• GetRemoteList -- This function returns a list of files with the extension passed to it. I use it in the script to assign the returned list into a ksh variable. This list can be used to control the remaining ftp sessions.
  • GetRemoteFiles -- This function gets the files in the file list, and returns them to the local location given. It then renames the remote files with a .done extension to prevent them from being transferred again.
  • PutRemoteFiles -- This function transfers a list of files from a local directory to a remote directory via ftp.

Other Useful Functions

The remaining functions are for supporting general script creation:

  • DebugMsg -- This function prints a message to the console. Messages print based on the setting of an environment variable called "DebugLevel". Level 0 is supposed to be almost silent, 1 is errors only, 5 is general info, and 10 is full debug. In the example script, this function defaults to 5 if it is not already set in the environment.
  • CreateApplicationLock, RemoveApplicationLock -- These functions are used to ensure that only a single copy of a script is being run.
  • OnErrorExit -- This function simply checks for the exit value of the previous command ($?) and exits the program with that value. The value of this function is that it reads much better than putting an entire "if" statement block after every command that you want to check.
  • GetFileSize -- This function returns the size in bytes of a file either locally or on a remote machine.
  • GetFileSum -- This function returns the checksum of a file either locally or on a remote machine.
  • RemoteSpace -- This function returns the space left on a remote filesystem.
  • LogEvent -- This function writes a log entry to a specified log file either locally or on a remote machine.
  • Help -- This function prints out descriptions of functions in the library. This was written to promote self-documentation of the library by using comments.
Putting It All Together -- The Example Script

The scripts provided with this article are admin_lib and frame. Admin_lib is the collection of ksh functions. frame is an example script that uses many of the functions described here.

Let's walk through frame and outline how admin_lib functions are used. Of course, somewhere near the top of the script, you will need to source the function library. In ksh, this is done by sourcing admin_lib. I usually set up a function in my script that will run when the script exits for any reason. I then reference that function in a "trap". This function is where I put notification email, logs, cleanup, etc. That way, no matter how the script exits, it cleans up after itself.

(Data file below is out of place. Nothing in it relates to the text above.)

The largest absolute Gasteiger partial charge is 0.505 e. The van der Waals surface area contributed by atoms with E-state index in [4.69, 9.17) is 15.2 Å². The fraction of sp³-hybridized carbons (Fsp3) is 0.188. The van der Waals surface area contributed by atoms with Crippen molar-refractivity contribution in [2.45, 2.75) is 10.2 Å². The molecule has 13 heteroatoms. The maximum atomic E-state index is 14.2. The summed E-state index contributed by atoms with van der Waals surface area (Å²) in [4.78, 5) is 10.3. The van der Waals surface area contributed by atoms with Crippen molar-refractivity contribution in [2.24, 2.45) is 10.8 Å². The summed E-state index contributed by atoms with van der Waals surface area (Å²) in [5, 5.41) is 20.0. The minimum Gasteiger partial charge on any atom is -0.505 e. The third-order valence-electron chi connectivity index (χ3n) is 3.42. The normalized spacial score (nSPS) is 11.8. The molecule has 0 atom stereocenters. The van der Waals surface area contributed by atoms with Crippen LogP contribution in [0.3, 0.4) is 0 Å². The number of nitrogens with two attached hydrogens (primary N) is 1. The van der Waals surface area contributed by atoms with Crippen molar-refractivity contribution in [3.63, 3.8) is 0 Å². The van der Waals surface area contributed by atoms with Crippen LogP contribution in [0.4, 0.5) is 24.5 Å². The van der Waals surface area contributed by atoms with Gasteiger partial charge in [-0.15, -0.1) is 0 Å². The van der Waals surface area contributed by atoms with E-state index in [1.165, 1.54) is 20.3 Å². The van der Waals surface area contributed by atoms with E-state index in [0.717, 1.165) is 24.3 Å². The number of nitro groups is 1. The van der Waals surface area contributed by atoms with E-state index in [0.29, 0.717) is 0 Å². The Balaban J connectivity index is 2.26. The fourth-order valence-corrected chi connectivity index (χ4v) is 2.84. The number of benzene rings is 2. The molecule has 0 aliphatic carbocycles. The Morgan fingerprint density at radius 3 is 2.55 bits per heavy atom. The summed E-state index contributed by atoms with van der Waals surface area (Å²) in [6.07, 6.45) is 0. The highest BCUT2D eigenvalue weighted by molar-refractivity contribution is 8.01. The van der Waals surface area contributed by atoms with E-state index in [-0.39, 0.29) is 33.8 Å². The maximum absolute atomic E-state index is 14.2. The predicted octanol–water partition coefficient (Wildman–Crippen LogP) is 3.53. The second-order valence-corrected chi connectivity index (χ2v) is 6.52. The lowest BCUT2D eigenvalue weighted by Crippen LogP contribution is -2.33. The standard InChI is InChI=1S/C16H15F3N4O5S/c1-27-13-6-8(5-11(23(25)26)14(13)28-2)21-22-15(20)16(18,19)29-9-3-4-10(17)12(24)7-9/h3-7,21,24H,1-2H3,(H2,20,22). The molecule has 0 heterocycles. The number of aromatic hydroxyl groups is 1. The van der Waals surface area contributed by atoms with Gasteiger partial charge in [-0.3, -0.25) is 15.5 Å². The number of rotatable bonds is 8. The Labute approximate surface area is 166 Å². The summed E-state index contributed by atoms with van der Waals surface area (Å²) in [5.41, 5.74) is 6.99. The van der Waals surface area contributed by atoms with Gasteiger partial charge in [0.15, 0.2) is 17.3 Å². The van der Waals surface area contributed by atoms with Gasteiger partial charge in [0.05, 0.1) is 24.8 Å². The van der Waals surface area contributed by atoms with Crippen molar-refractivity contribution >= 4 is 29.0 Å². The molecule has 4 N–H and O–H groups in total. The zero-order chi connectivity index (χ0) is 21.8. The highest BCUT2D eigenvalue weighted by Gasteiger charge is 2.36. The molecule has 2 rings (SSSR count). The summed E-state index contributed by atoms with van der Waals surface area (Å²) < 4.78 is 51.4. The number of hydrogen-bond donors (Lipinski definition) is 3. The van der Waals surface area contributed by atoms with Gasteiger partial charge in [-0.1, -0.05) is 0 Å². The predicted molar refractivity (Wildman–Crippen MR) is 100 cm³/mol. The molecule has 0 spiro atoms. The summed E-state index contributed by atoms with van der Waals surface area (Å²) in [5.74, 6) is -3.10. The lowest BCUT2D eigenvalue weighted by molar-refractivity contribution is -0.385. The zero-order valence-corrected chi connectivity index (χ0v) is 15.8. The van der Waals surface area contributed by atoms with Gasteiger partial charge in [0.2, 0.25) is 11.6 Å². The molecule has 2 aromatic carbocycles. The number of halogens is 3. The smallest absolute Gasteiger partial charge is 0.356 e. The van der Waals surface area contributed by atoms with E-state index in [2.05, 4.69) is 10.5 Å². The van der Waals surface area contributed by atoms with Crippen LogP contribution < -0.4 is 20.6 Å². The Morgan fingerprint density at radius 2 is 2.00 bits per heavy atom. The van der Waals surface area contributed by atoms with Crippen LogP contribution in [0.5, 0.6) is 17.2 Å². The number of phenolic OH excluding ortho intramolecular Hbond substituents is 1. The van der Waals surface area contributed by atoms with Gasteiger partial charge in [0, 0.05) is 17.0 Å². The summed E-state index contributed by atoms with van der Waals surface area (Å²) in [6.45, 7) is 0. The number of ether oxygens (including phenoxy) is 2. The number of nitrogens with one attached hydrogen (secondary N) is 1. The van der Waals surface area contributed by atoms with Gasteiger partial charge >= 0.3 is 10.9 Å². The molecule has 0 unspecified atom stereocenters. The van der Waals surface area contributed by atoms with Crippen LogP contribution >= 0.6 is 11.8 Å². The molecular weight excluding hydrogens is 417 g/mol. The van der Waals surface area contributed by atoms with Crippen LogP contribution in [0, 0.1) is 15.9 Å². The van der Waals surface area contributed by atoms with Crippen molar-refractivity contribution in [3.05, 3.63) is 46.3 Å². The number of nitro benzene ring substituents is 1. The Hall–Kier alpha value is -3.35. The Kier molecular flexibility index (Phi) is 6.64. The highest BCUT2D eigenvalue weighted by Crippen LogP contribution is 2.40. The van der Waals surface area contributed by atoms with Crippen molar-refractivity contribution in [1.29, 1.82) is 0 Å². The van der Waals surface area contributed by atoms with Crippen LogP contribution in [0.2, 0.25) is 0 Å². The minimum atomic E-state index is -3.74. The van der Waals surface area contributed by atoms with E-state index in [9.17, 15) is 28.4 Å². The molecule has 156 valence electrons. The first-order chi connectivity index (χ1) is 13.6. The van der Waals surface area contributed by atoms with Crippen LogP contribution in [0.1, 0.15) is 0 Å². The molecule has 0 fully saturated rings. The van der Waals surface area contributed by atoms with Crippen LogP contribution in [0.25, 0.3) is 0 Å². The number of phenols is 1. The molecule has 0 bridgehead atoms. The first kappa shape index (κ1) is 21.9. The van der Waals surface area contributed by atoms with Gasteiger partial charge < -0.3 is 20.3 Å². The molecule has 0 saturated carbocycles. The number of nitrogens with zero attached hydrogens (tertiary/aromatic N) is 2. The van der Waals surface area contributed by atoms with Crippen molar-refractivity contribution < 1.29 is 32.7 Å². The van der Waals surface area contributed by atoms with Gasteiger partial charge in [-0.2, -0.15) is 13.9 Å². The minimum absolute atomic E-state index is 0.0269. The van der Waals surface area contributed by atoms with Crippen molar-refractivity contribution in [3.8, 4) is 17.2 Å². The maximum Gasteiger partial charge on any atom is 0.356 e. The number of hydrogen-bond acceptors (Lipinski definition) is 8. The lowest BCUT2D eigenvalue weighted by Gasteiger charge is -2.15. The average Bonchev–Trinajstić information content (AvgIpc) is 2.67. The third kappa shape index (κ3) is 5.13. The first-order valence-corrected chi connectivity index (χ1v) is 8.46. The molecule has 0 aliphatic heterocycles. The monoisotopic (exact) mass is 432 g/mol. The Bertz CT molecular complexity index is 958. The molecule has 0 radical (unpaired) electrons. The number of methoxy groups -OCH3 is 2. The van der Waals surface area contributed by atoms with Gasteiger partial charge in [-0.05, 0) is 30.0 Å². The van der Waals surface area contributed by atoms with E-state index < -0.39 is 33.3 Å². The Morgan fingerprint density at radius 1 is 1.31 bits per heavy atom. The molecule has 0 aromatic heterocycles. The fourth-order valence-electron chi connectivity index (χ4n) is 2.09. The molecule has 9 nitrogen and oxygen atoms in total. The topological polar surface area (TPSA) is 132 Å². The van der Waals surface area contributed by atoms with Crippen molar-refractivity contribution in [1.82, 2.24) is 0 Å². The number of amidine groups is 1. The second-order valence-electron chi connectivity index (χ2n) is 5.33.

function ExitGracefully  # Exit the program gracefully
trap ExitGracefully EXIT
I like to make sure that there is not another instance of this program running. To do this, I attempt to place a "lock" by creating a special directory in /tmp. The function I use to do this is CreateApplicationLock. If it fails, then the program is already running and should not start up again. I clean up this lock by running RemoveApplicationLock when I am done.

The next section of code checks the ftp connection. This is done using:

CheckRemoteLogin $RemoteMachineName $RemoteUserName \
  $RemoteUserPassword 2> /tmp/check$$
The function CheckRemoteLogin attempts a login based on the passed parameters. The file /tmp/check$$ is used to verify that a "good" login was achieved. It there is any output to this file, it is assumed that the login failed.

Next, a list of files from the remote machine is created:

FileList='GetRemoteList $RemoteMachineName $RemoteUserName \
  $RemoteUserPassword $LocalLocation $RemoteLocation html'
(Note that there is no line wrap in the script.) This returns a list of files with an html extension into the variable FileList. This will be used to get the files:

GetRemoteFiles $RemoteMachineName $RemoteUserName \
  $RemoteUserPassword $LocalLocation $RemoteLocation $FileList
The remote files are transferred to the local machine, then have .done appended to their names. After this, a list of local files is built for transfer to the remote machine:

FileList='ls -1 *.html 2> /dev/null'
This list is then used to push files over to the remote system:

PutRemoteFiles $RemoteMachineName $RemoteUserName \
  $RemoteUserPassword . $RemoteLocation $FileList
After PutRemoteFiles finishes copying the files over to the remote system, it places them into a local directory called "archive". At this point, the script has done all that it was designed to do, and should now exit with a successful status:

# If program makes it here, then it was successful
echo  >> $MailStatusFile
# Then go to ExitGracefully via trap
Setting the ErrorFlag at the end ensures that we actually made it to the bottom of the script. After this normal exit, as with any exit, control is passed to the ExitGracefully function defined earlier.


I hope you find this set of functions and the example script helpful. Please feel free to email questions, suggestions, and improvements to me at the address provided.

George Callaway is a Senior Technical Architect with Emerald Solutions, a professional services company based in Portand, OR. His primary interests are systems and software architecture, UNIX administration, Oracle database administration, and Java. He can be reached at: